Monday, November 27, 2006

I Need Another Vacation

I'm awake at 1am on a Sunday (which is admittedly pretty early for me) and I'm not quite able to go to sleep yet, so I thought I'd write a bit on here whie I wait for water to boil so that I can have some rice. I've not posted on here in a while, but rather than try to catch this up to what's been going on, I'm just going to kind of wing this return.

1) Thanksgiving: We actually did it. Jenna and I actually, successfully, cooked and ate Thanksgiving dinner. I'd like to start by noting that I had no idea how much food is required to cook a proper Thanksgiving dinner, or how much spices cost. Admittedly, we bought these things at the Big Apple Supermarket twenty feet from the back door of my building which tends to be more "small-market"-ish and thus a bit more expensive than, say, Dominick's, but we offset this by buying the cheapest spices available (I'm sure the fine people at McCormick would argue that theirs is just as good, and I'd be inclined to agree because disagreeing costs me double). Still, I ended up paying, evidently, $3.99 for bay leaves (3g), which I'm not even sure what they do, $4.99 for ground ginger which I think may have gone into the pie, but in any case I've still got like ninety percent of the 22g bottle, $5.79 for sage (14g), which was just sort of sprinkled on the squash we cooked anyway and I think we probably could have gotten by without, and cloves (17g) which were supposed to be ground but evidently no one in Chicago sells ground cloves so they're whole and Jenna ground them in a food processor. Suddenly, I feel like I should probably have ground ginger on everything I eat. Especially, say, fish sticks.

Still, the whole thing worked out well, there were no "family movie/sitcom" situations in which we burned the turkey and were forced to eat at the diner (which, incidentally, was offering a pretty good deal at $10.49 for whatever the hell the "complete dinner" consisted of), and I even took some pictures, though because my digital camera is somewhere at home at the moment, I'll only be able to get up once I have them developed and scan them. We've got a good amount of food left over, though did have to eat out over the weekend because turkey's really boring and Jenna went all super-cook today and made soup from turkey bits and celery or something. I don't know. I was playing Katamari Damacy and sacking Ben Roethlisberger.

2) Things I've been reading lately: I just finished World War Z, which is Max Brooks followup to the Zombie Survival Guide which was occasionally humorous and pretty interesting. World War Z is his crack at, I guess, historical fiction, though that term makes me think that Washington and Lincoln should be involved somehow. It's essentially, in the first half or so, an amalgam of the last two bits of the Survival Guide, being the description of a world in which zombies not only exist but have taken over and little "personal accounts". It was a fun and interesting read, and as I've got a 40 minute commute as penance for living in a neighborhood that accepts "Pocket Puppies" as a valid store, it helped stave off long hours of staring out the window and being talked to by, well, anyone. From there, it appears I'll be proceeding with a book I picked up while buying presents, Bertrand Russell's Sceptical Essays. I'll let you know more about that as I actually get into it.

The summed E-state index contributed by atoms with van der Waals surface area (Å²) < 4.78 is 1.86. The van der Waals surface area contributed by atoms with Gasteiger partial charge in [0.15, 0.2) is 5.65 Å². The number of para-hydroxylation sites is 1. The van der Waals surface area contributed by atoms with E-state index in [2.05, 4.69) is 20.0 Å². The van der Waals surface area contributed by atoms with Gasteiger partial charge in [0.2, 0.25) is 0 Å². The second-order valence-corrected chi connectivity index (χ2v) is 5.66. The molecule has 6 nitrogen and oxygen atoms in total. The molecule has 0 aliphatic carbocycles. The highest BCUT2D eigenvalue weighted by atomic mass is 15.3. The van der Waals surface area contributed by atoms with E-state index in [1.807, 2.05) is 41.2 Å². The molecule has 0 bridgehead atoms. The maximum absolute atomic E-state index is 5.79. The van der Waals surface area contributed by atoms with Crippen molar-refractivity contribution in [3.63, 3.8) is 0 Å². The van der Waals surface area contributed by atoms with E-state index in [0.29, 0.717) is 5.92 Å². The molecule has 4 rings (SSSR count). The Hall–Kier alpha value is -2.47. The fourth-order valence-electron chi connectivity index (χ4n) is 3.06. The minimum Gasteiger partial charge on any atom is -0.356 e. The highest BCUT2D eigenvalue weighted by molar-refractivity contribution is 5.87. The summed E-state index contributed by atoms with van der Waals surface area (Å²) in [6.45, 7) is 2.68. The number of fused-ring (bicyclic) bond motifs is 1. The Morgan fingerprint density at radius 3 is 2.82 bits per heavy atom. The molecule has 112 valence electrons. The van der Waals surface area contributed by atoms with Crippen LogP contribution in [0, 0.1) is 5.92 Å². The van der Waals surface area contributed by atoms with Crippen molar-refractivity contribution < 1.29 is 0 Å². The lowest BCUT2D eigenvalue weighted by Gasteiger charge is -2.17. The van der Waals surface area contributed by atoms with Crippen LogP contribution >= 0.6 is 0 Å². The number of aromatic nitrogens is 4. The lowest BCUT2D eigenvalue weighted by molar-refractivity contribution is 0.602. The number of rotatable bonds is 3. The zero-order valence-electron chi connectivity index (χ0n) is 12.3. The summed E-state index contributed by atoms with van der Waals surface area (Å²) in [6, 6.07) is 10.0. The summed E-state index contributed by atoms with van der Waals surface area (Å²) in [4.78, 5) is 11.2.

3) Music: Tower Records, if you haven't heard, is being liquidated. As it happens, I live about 200 yards (some ridiculous standard measurement) from one, and so have really cheap music and videos really closeby. Today's purchases: In the Mood for Ska: The Moonska Years- The Skatalites and Ace of Spades- Motörhead. It's odd. I actually like Motörhead quite a lot apparently based on the first few listens, and Ace of Spades seems like a good album to start with when it's $8, their first album isn't actually still in stock and I know the song Ace of Spades from a video game (which is the lamest reason to buy a CD). The Skatalites are, as I expected, fantastic on the two disc set that has them playing with Doreen Shaffer, Laurel Aitken and some stuff from Tommy McCook apart from the general output.

4) The Steelers' O-line makes me weep.

5) Al Jazeera has begun broadcasting in English though no cable companies have agreed to air it actually in the US and if you want to see it in the States you have to pay $6 a month to stream it from their website. It's being carried in the UK on Sky Digital, which, as a bit of trivia, is owned by NewsCorporation, which is owned by Rupert Murdoch. From reviews I've read, Al Jazeera is actually pretty good at providing an alternate perspective, which is really the only reason that any cable company should agree to carry it, as it's not as though we need another 24-hour news channel. It's a channel broadcasting from and centered on the Middle East, and should, I think, if well done, provide an interesting view from inside that allows us to get an alternate viewpoint, which is good. There are, of course, those that claim that we shouldn't be allowed to elect to watch it, as it would be a mouthpiece for anti-Americanism, something that I have no clue about. It might be, but I haven't actually seen it to make a judgement, and I suspect that most people that already have very strong opinions about it probably haven't either. Then again, none of that really effects me as I don't subscribe to cable and get my news from listing to NPR all day with wicked huge wireless headphones because I don't have to pay for it and it tends to be somewhat neutral, but it's an interesting topic, I think.